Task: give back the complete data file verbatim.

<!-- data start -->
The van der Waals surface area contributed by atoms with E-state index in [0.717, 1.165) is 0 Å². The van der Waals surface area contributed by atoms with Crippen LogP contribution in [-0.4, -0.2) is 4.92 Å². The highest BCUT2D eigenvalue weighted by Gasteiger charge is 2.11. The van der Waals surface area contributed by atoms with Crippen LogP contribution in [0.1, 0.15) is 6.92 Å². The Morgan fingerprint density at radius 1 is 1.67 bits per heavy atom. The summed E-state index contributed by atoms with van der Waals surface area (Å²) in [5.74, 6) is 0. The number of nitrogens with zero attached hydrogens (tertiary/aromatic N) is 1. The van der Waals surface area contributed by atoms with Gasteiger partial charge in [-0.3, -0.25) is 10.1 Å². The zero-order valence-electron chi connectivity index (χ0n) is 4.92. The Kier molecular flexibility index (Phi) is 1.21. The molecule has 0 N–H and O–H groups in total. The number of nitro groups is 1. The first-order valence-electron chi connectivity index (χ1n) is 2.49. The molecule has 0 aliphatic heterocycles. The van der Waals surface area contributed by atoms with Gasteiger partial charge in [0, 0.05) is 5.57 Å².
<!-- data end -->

The van der Waals surface area contributed by atoms with E-state index in [0.717, 1.165) is 0 Å². The van der Waals surface area contributed by atoms with Crippen LogP contribution in [-0.4, -0.2) is 4.92 Å². The highest BCUT2D eigenvalue weighted by Gasteiger charge is 2.11. The van der Waals surface area contributed by atoms with Crippen LogP contribution in [0.1, 0.15) is 6.92 Å². The Morgan fingerprint density at radius 1 is 1.67 bits per heavy atom. The summed E-state index contributed by atoms with van der Waals surface area (Å²) in [5.74, 6) is 0. The number of nitrogens with zero attached hydrogens (tertiary/aromatic N) is 1. The van der Waals surface area contributed by atoms with Gasteiger partial charge in [-0.3, -0.25) is 10.1 Å². The zero-order valence-electron chi connectivity index (χ0n) is 4.92. The Kier molecular flexibility index (Phi) is 1.21. The molecule has 0 N–H and O–H groups in total. The number of nitro groups is 1. The first-order valence-electron chi connectivity index (χ1n) is 2.49. The molecule has 0 aliphatic heterocycles. The van der Waals surface area contributed by atoms with Gasteiger partial charge in [0, 0.05) is 5.57 Å².